Nyerere's legacy lives on

By Admin

Added 15th October 2019 09:17 PM

He was the Founding member of the Tanganyika African National Union TANU Party which in 1977 became the Chama Cha Mapinduzi Party.

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He was the Founding member of the Tanganyika African National Union TANU Party which in 1977 became the Chama Cha Mapinduzi Party.

It is 20 years since the passing of Africa's peace icon and former Tanzanian president Julius Kambarage Nyerere. He died on October 13, 1999.

He was born on April 13, 1922, in Butiama, on the eastern shore of Lake Victoria in Northwest Tanganyika.

He was 12 before he started school (he had to walk 26 miles to Musoma to do so). Later, he moved to Tabora Government Secondary School. His intelligence was quickly recognized by the Roman Catholic fathers who taught him. He went on, with their help, to train as a teacher at Makerere University in Kampala (Uganda).


He was the Founding member of the Tanganyika African National Union TANU Party which in 1977 became the Chama Cha Mapinduzi Party,

Relation to Uganda 
Every year, special prayers are conducted at Namugongo on June 1, to pray for the beautification and eventual canonisation of Nyerere.

The Nyerere Day precedes June 3 as millions of Christians make a pilgrimage to the Martyrs shrines in Namugongo to celebrate 22 Catholic and 23 Anglican Christian converts that were persecuted between January 31, 1885, and January 27, 1887, on orders of Kabaka Mwanga of Buganda for refusing to renounce their Faith.

He also further connected with Uganda through Makerere, where he studied in the mid-1940s. And it is where his love for Shakespeare originated. Hence his later translating Julius Caesar into Kiswahili. Mwalimu’s leadership skills also manifested at Makerere University.


 For as a devoted Catholic, he led Makerere students’ Saint Augustine Community. This, in turn, enabled him to meet his wife, Mary, during a pilgrimage to Namugongo Martyrs Shrine.

 Mama Mary Nyerere has been a devout champion for the cause over the last 10 years, making an annual pilgrimage to Namugongo despite her advanced age to among others invoke the intercession of the Ugandan Martyrs who were canonized as Saints by the Catholic Church in 1964.

On 6th October 2018 at the University Main Hall, President Museveni launched the Julius Nyerere Leadership Centre at Makerere University. The Centre is a collaboration between Makerere University and Uganda Management Institute.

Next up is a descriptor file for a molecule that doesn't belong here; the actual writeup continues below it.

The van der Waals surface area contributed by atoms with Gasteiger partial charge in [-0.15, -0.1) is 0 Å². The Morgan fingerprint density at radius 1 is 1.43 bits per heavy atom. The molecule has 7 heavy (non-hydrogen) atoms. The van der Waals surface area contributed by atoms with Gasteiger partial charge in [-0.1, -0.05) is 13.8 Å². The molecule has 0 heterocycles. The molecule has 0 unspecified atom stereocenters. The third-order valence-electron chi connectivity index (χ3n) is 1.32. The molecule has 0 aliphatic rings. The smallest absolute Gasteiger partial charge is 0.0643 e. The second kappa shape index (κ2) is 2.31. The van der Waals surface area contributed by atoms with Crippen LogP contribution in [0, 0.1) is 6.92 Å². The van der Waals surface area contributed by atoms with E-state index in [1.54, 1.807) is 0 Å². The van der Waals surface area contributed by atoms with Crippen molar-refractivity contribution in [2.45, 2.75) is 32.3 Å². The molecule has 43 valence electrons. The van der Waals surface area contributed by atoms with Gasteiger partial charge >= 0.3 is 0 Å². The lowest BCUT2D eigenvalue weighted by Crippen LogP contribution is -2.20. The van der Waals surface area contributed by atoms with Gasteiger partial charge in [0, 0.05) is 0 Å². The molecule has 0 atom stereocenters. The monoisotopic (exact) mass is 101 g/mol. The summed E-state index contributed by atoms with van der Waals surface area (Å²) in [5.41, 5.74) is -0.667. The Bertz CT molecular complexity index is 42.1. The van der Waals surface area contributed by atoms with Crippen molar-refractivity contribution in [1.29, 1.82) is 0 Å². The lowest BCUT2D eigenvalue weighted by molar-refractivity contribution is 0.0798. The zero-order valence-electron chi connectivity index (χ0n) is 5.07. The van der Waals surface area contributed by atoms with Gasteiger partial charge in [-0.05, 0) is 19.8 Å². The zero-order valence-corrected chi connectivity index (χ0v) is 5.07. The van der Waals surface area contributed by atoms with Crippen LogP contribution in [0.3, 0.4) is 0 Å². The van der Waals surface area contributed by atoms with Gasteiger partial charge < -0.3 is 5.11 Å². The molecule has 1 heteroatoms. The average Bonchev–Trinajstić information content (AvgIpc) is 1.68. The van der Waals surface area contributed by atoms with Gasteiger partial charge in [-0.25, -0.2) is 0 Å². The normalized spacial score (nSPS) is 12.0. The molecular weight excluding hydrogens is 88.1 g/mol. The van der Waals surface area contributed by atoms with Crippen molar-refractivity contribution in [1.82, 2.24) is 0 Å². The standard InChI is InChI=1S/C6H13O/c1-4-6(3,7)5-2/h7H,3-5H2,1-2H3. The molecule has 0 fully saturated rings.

Political influence in Uganda 
Julius Nyerere was a personal friend of Milton Obote, which is one of the reasons his influence in Uganda became easier.

President Museveni was mentioned that “Between 1979 and 1980, Tanzanian leader Julius Nyerere was the ‘defacto’ president of Uganda. Nothing was done without consulting him and anything attempted without consulting him was quashed.”

Nyerere was at the forefront of organizing and hosting the Moshi Conference in 1979 to determine Uganda’s future.


Obote also wrote that when Idi Amin’s forces invaded Tanzania via Mutukula on the Ugandan southern border president Nyerere briefed him and concluded: “This is the opportunity we have been waiting for.” This culminated in the struggle led by the Tanzanian army and the Ugandan exiles that ended the bloody rule of Idi Amin in 1979.

At the height of Idi Amin’s bloody rule in the late 1970s, Nyerere was one of the few leaders the world over, who sacrificed their country’s resources, both financial and human, to rid Uganda of the brutal regime. In 2007, President Yoweri Museveni awarded him the Katonga Medal, Uganda’s highest military award, in honour of his contribution to the struggle against colonialism and Idi Amin?

Leaving power
In 1985, after more than two decades at the helm, he relinquished power to his hand-picked successor Ali Hassan Mwinyi. Nyerere left Tanzania as one of the poorest, least developed, and most foreign aid-dependent countries in the world.

He remained the chairman of the Chama Cha Mapinduzi. He died of leukemia in London in 1999. In 2009, Nyerere was named “World Hero of Social Justice” by Miguel d’Escoto Brockmann a UN diplomat. He received honorary degrees from several universities.

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